Friday, 31 January 2014

Types of Capacitor-Variable value capacitors

A variable capacitor is a special type of capacitor, most commonly used for tuning radios, which allows the amount of electrical charge it can hold to be altered over a certain range, measured in a unit known as farads. Regular capacitors build up and store an electrical charge until it's ready to use. While a variable capacitor stores the charge in the same fashion, it can be adjusted as many times as desired to store different amounts of electricity.
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When altering a variable capacitor, the user is actually changing its capacitance. Capacitance means the amount of energy the capacitor can store. A bigger capacitance means more stored energy. This energy is measured in farads, but because a variable capacitor typically has a very small capacitance, a smaller unit known as a picofarad is used instead. 

Types of Variable Capacitor

Air-gap capacitors:

These capacitors use air as the dielectric medium. The distance between the plates can be varied to change the capacitance. The capacitance values offered are high and can be used with high voltages. These are used for high frequency operations in communication systems.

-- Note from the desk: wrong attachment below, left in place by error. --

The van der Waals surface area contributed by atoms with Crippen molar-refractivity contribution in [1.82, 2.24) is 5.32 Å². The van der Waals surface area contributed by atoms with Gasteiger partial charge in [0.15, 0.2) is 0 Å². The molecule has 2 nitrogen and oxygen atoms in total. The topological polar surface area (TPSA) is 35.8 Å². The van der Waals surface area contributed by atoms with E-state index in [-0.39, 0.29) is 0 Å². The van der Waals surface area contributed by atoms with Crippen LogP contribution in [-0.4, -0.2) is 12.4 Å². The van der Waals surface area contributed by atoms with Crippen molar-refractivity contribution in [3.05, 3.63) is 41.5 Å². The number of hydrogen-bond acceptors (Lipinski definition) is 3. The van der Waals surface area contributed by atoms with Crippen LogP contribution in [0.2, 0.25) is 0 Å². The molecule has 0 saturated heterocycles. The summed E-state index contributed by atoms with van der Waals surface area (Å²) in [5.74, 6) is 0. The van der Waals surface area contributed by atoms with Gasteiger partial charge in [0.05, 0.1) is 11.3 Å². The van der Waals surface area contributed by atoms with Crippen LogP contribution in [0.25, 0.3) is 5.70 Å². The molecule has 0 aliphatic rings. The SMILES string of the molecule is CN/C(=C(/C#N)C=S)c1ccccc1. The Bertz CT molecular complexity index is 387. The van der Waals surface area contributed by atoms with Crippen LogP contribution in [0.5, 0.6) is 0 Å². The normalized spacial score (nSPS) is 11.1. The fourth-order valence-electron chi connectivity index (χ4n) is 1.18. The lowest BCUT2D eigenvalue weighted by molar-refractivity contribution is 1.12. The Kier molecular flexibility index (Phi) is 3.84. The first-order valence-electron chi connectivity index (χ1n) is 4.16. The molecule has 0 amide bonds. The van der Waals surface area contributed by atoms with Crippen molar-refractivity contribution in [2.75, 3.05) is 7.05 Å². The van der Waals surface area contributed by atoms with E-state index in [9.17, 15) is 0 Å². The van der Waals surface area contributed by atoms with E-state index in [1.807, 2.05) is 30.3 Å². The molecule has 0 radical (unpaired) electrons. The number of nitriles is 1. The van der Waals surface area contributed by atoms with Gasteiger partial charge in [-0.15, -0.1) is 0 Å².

Vacuum capacitors:

These capacitors have glass or ceramic encapsulation and vacuum as the dielectric. Their complex construction makes it very expensive. Theoretically, it has less losses and are used in RF applications.


While each performs the same function, one uses a high vacuum instead of air to insulate the capacitor. This allows for a higher capacitance to be produced in a smaller-sized capacitor. Variable capacitors can also be controlled mechanically or electronically. The electronically controlled capacitors change their capacitance based on DC voltage applied to it, while the mechanically controlled versions are designed so the parts can be moved to increase or decrease capacitance.


Common uses for variable capacitors is in radios to allow the radio to tune to different stations. The capacitor is part of an LC circuit where the L stands for an inductor and the C stands for a capacitor. This inductor/capacitor combination uses the variable capacitor to alter the frequency passing through the LC circuit and thus connect with radio stations, each of which operates on a different frequency that the LC circuit must match to receive.

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